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Tips for Writing a Ph.D. Thesis

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Author: Leah Cannon | Category: Career Development | January 20, 2017

Writing a 200-page Ph.D. thesis can seem like an insurmountable task. Especially after four or five grueling years of successes and failures, of experiments, writing papers and presenting your research to colleagues and thesis committees. But there are ways to make writing a thesis easier and less painful. Yes, it means being organized early on, but it's worth it - trust me, I've been there - your future self will be very grateful.

Do your literature review early. 

This will form the basis of your scientific question - the center of your thesis work. If you do it early, you will have a good understanding of the field and unanswered questions and this will help you form experimental plans. Keep a word doc or other file of notes and add to this EVERY time you read a relevant paper. I know what you are thinking - "Every time? Really?", but if you make a quick note of a few sentences from each paper and tag each note with the reference you got it from, then all you have to do when it is time to write up your introduction is turn your notes into full sentences. So much easier than going back through five years of papers.


Use a reference manager. 

I used (and still use for papers and grant applications) Endnote, but there are many other options. It doesn't matter which one, but this will help you to keep all your references in one place, makes it easy to add them to your thesis file, to change and delete and update references in the text, and to format according to your institution's thesis guidelines.


Read your institution's thesis guidelines. 

You may have a wonderful supervisor who sits you down and explains this to you. You may not. Ph.D. candidates are expected to work this sort of stuff out by ourselves. It would be awful to write a 200-page thesis only to find out that you could have submitted your published paper/s with a quick introduction and conclusion instead.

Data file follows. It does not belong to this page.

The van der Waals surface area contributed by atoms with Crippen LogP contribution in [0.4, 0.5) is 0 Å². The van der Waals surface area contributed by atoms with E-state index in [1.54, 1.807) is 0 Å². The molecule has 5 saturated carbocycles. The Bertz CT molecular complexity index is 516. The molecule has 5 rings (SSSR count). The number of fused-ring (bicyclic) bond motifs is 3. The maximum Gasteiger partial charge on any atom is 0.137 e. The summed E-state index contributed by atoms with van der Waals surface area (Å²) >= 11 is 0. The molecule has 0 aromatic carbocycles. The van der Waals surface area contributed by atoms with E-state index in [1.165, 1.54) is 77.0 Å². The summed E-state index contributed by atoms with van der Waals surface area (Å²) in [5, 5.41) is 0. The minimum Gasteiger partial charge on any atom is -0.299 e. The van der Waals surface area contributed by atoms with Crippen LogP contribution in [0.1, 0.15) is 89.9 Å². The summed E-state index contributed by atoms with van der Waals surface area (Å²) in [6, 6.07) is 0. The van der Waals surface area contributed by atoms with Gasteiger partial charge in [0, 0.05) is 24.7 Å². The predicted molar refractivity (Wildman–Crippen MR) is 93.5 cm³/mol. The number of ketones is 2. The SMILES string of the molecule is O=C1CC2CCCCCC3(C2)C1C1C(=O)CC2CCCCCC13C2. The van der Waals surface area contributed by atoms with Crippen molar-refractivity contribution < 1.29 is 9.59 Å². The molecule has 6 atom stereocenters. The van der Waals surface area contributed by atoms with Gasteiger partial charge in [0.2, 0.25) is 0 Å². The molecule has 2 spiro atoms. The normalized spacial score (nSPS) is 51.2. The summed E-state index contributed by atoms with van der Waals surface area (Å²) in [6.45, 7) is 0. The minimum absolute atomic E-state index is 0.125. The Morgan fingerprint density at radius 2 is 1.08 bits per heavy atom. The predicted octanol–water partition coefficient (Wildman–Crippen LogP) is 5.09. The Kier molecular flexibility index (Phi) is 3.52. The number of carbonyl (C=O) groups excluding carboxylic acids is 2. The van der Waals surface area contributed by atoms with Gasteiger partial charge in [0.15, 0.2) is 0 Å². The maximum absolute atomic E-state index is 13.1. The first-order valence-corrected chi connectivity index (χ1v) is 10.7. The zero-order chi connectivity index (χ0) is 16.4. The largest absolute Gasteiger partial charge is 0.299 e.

Write your methods section as you do experiments. 

Yes, you may not include each experiment type in your final paper/s or thesis. In fact, you probably won't include a lot of them, especially if you met with a lot of frustration and failure (which will arguably will make you a better postdoc). BUT, if you do write down your methods in a working methods document with all reagents and the manufacturers details, it will make your life much easier when you go to write your paper/s and your thesis.

Draw a line in the sand and finish your experiments before writing the results chapters. 

Supervisors will always want you to do one more experiment or double check one last thing, but at some stage you have to say no. You have to tell your supervisor and your thesis committee that you are ready to write your thesis and then you need to go away and do it somewhere where people can't interrupt you.

Do your figures then write the results chapters around them. 

If you love making figures, more power to you. If, like me, you hate it, then get it over and done with first before writing the words that describe them. It will be easier to form a coherent story if you can take stock of all of your results and one of the best way to do that is to distill your results into figures.

Write chapter drafts and send them to your supervisor before moving onto the next chapter instead of sending him/her the whole thesis draft. 

Of course, not every supervisor will agree to do this for you, but you can at least ask. It will save you time to have at least one chapter corrected before writing the whole thesis so that you don't keep making the same mistakes in style or language.

Back up. 

Back up again. And in a third place. When I started my Ph.D., a postdoc in the lab told me a horror story about how her office was flooded the week before she wanted to hand in her thesis and she lost all her hard and electronic copies. That story stayed with me so throughout my Ph.D. I backed everything up on a hard drive, my institute's server and even emailed things to my dad in another city. You can't be too careful. You do not want to start four years of work all over again.

Don't be afraid to document your failures. 

Thesis committees and reviewers want to see that you have learned how to be an independent scientist during your PhD. This means learning to deal with failure so include that in your thesis write up.

Ask for help. 

Doing a Ph.D. is hard. Writing a thesis is hard. So if you need help, ask for it, from other Ph.D. students in your institution or program, postdocs in your lab and your supervisor. Also check if your institution has a writing center or career development center. They may offer thesis writing help or seminars or workshops.

This article was originally posted on the Life Science Network and was written by Leah Cannonthe content editor for Life Science Network.



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